Ches has an interesting post too that is not unrelated.
What is it to be a Catholic?
It is being baptised according to Catholic rites, that makes us theologically a Son of God. That is how the Church comes up with the figure of 1 billion plus Catholics. That is at least the barest minimum, even if no further catechesis or involvement in the Church ever takes place. Even if in fact one rejects everything the Church teaches, even belief in God. According to the statistics one is still a Catholic. In most parts of the western world the actual practice rates are officially about 10%, perhaps much less.
King David loses God's favour after commanding a census to be taken, so maybe it is not too wise explore statistics too deeply but it strikes me people have quite different understandings of what it is to be a Catholic today.
Is it necessary to believe this? or the modern liturgical formula required of converts, "I believe and profess all that the holy Catholic Church believes, teaches, and proclaims to be revealed by God."
Or is a being a Catholic about:
- Calling onself a Catholic - self identification but nothing more
- Going to Mass occasionally - but not really believing
- Cultural belief, as someone said to me sometime ago, "I am ***, therefore of course I am a Catholic".
- Combining "the best" of Catholicism with something else like Buddhism, New Ageism etc
- Combining all of Catholicism with superstition or heresy
- Being a Catholic but also practicing in another Ecclesial community - common among Catholics married to Anglicans etc
- Receiving the sacraments of initiation and wanting a Catholic funeral or death but with nothing in between.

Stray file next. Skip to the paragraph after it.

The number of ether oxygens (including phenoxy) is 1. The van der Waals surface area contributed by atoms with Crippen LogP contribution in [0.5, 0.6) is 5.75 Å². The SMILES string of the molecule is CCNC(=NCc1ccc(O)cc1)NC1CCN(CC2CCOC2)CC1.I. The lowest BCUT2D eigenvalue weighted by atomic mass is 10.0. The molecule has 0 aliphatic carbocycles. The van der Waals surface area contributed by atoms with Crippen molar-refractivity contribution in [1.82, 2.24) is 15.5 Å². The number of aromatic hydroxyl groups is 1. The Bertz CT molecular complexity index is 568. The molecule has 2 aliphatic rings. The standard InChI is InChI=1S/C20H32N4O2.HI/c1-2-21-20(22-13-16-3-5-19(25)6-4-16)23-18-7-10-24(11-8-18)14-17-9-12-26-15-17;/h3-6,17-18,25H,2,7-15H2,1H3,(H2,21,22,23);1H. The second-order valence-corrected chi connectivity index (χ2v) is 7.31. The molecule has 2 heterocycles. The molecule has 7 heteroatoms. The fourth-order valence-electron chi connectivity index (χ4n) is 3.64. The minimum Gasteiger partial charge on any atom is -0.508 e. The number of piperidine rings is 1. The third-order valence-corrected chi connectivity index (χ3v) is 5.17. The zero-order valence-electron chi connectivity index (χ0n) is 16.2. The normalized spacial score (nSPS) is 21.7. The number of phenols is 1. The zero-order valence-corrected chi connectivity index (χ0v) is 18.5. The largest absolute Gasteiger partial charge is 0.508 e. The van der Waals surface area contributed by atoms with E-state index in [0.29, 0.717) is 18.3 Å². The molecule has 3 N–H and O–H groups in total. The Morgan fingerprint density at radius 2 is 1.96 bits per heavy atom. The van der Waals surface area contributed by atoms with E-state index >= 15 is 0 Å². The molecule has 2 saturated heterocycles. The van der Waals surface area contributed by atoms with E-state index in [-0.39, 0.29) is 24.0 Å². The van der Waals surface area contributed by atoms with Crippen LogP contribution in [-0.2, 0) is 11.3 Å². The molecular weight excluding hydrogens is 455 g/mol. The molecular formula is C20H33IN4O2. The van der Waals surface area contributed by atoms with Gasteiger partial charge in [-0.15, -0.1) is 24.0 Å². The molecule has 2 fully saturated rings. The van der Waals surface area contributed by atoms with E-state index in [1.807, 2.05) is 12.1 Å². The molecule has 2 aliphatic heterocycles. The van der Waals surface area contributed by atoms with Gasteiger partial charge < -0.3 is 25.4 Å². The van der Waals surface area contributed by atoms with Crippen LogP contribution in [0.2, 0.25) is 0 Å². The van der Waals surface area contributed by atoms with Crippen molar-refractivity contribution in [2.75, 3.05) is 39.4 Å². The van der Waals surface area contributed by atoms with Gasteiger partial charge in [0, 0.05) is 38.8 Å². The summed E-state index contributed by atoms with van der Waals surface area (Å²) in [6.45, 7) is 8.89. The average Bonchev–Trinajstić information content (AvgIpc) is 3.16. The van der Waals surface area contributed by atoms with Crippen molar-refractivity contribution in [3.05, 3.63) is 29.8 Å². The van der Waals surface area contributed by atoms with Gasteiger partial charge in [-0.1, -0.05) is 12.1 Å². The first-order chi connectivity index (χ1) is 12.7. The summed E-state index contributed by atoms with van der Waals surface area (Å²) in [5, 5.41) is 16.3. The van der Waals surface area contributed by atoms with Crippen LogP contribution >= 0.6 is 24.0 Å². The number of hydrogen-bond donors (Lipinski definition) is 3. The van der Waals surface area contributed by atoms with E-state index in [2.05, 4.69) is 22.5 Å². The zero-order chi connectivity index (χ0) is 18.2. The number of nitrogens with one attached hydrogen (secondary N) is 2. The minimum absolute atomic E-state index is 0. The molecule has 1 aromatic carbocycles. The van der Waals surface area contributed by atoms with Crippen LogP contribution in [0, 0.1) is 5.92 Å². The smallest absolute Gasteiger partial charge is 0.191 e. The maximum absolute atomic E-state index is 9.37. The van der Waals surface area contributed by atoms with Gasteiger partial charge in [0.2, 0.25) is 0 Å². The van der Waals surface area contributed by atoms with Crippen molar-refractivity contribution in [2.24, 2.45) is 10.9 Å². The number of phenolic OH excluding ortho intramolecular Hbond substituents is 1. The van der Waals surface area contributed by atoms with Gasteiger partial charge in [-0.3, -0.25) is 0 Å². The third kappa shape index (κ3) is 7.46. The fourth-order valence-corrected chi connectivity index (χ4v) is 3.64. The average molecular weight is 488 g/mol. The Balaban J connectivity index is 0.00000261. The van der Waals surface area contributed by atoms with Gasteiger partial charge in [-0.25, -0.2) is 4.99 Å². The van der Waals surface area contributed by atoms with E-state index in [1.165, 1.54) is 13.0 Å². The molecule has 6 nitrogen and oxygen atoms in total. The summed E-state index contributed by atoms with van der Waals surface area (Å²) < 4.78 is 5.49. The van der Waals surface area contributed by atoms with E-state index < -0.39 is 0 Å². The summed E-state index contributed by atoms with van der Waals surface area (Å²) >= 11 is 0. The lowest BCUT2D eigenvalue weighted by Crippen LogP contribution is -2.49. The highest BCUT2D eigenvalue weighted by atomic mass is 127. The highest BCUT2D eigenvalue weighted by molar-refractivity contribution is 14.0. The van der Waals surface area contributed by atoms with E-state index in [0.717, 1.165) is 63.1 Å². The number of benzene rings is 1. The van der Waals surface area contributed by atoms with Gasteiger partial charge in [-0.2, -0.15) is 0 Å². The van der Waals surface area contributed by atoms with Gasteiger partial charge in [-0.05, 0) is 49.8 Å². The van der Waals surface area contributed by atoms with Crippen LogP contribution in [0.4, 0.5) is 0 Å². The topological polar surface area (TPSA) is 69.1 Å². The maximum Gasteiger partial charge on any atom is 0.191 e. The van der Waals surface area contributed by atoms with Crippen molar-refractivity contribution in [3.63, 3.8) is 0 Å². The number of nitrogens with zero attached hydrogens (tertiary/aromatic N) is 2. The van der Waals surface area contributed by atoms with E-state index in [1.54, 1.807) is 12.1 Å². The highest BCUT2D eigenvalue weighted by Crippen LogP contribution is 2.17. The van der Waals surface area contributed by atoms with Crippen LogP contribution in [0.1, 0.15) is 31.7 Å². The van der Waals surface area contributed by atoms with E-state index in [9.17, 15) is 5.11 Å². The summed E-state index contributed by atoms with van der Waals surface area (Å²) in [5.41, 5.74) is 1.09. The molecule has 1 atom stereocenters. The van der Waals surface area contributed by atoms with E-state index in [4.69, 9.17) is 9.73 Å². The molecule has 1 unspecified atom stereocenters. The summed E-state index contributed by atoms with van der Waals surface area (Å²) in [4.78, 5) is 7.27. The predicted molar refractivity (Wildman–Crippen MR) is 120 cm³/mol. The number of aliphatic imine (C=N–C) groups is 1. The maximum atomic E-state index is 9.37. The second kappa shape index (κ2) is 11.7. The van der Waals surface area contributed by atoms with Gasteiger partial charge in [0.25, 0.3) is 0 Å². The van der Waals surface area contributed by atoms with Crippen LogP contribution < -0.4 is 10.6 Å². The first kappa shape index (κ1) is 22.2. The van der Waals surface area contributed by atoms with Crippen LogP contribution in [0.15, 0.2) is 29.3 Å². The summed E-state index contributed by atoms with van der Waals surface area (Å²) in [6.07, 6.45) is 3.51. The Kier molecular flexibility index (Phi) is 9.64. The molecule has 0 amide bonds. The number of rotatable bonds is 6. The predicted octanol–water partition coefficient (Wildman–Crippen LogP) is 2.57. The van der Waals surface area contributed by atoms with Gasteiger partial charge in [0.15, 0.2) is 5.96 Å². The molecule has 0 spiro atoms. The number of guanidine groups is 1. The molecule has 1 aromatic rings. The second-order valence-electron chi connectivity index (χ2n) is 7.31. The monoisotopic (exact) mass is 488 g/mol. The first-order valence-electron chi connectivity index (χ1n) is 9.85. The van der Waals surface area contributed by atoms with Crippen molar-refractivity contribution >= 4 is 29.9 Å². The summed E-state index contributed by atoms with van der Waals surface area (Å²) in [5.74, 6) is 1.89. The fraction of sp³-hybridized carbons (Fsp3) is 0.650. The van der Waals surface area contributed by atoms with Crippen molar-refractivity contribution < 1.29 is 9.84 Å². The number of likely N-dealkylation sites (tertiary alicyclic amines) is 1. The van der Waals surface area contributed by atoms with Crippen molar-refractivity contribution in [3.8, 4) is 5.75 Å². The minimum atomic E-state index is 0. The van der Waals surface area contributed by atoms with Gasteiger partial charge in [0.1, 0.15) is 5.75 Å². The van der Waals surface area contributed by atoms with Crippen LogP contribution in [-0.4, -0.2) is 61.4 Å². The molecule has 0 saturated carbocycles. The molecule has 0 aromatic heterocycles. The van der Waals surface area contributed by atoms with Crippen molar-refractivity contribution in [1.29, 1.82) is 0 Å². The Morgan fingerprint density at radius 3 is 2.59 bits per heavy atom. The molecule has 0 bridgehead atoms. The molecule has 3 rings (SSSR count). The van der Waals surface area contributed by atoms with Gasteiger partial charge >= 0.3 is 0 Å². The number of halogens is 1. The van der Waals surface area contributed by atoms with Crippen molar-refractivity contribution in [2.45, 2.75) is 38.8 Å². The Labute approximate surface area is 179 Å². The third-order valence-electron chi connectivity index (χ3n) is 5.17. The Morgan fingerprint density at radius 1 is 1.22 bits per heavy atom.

- Belonging and practicing but wanting to change the Church, especially on its sexual teaching, contraception, women's ordination
- Believing but notionally - so often people, including clergy, profess belief in everything but it has no effect, it is all head, no heart
- Believing partially - agreeing with what the Church says but in one's own way - Cafeteria Catholicism.
- Believing everything the Church teaches but living a lifestyle that publicly contradicts Jesus's teaching - divorced and "remarried" Catholics for example.
- Believing everything but being unable to break from a particular addictive, identifying oneself with that sin -e.g. I am a Gay Catholic
- Living a lifestyle that scandalizes other Catholics -e.g. living with a partner because of financial necessity
Are we in two camps? Those who want to define the term "Catholic" and those who don't. We then get on to the further question: why do some want to make a definition whilst others do not?
Dare we use Apostasy and Heresy? Some young Catholics might but not my generation.